To that end, I wanted to start off the discussion by sharing with you a video made during the final validation of our 2010 Camaro kit.





We typically use Gingerman Raceway as our test bed and we go out with our data system installed. We run a back to back comparison with the OEM suspension vs. our air suspension (only struts and air over shocks) on the same car, on the same day, within 1 hour of each other for the best results and minimized track effects. On this day, we were 1 second faster on our suspension than the stock Camaro suspension. This is the same car that ran the Silver State Challenge in the post mentioned above. All stock except for a cold air kit, muffler delete and a slight tweek to the automatic transmission calibration. Hope you enjoy and keep us in mind as you choose your aftermarket suspension solution!



Last edited by Brian@AirLift; 12-13-2010 at 03:51 PM.
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Old 12-13-2010, 08:09 PM   #2
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Awesome video. Almost no body roll in the corners. I've been waiting for air ride tech like this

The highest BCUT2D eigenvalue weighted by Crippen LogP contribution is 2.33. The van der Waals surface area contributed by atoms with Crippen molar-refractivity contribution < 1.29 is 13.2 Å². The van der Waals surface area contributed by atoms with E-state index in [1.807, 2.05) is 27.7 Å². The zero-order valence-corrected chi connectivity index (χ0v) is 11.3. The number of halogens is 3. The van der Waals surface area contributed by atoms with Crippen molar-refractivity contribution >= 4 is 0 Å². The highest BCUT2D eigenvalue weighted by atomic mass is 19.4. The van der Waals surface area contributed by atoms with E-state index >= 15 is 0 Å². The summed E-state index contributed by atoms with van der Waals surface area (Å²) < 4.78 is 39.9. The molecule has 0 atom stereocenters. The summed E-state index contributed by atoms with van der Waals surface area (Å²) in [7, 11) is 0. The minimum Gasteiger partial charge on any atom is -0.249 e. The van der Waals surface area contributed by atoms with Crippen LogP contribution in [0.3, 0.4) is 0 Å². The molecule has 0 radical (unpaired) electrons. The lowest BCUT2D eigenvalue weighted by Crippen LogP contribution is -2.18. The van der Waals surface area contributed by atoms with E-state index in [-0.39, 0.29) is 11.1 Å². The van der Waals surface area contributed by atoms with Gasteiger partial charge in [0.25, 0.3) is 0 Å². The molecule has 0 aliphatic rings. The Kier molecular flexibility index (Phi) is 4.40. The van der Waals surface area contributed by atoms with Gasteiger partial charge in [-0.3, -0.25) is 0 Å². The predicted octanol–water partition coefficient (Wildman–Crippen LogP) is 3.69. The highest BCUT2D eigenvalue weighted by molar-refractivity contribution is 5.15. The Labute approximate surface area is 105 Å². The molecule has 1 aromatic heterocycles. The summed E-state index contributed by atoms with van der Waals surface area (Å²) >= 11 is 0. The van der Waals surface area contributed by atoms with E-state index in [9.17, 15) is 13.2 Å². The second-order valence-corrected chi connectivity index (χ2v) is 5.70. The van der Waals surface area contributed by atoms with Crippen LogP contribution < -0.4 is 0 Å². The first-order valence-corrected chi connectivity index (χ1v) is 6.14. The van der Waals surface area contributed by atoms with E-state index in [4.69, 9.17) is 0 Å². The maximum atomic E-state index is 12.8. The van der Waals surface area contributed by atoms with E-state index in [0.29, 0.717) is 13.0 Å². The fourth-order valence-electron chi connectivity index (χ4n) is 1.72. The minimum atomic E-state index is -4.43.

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Old 12-13-2010, 09:05 PM   #3
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Awesome video. Almost no body roll in the corners. I've been waiting for air ride tech like this
Glad you picked up on that omegaman! We worked hard on properly matching the damping with the progressive springs and it paid off with a very balanced chassis. It has enough roll stiffness to decrease total roll angle and the increased roll damping slows the roll rate so the car doesn't feel sloppy. And it takes a set sooner, which is handy on a racetrack!
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Old 12-13-2010, 10:00 PM   #4
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Awesome!
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Old 12-14-2010, 03:13 PM   #5
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Great stuff!
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Old 12-14-2010, 08:13 PM   #6
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Very nice BV. Let's start seeing some pics of guys with the kits installed!!!
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Old 12-14-2010, 08:29 PM   #7
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Old 12-14-2010, 08:34 PM   #8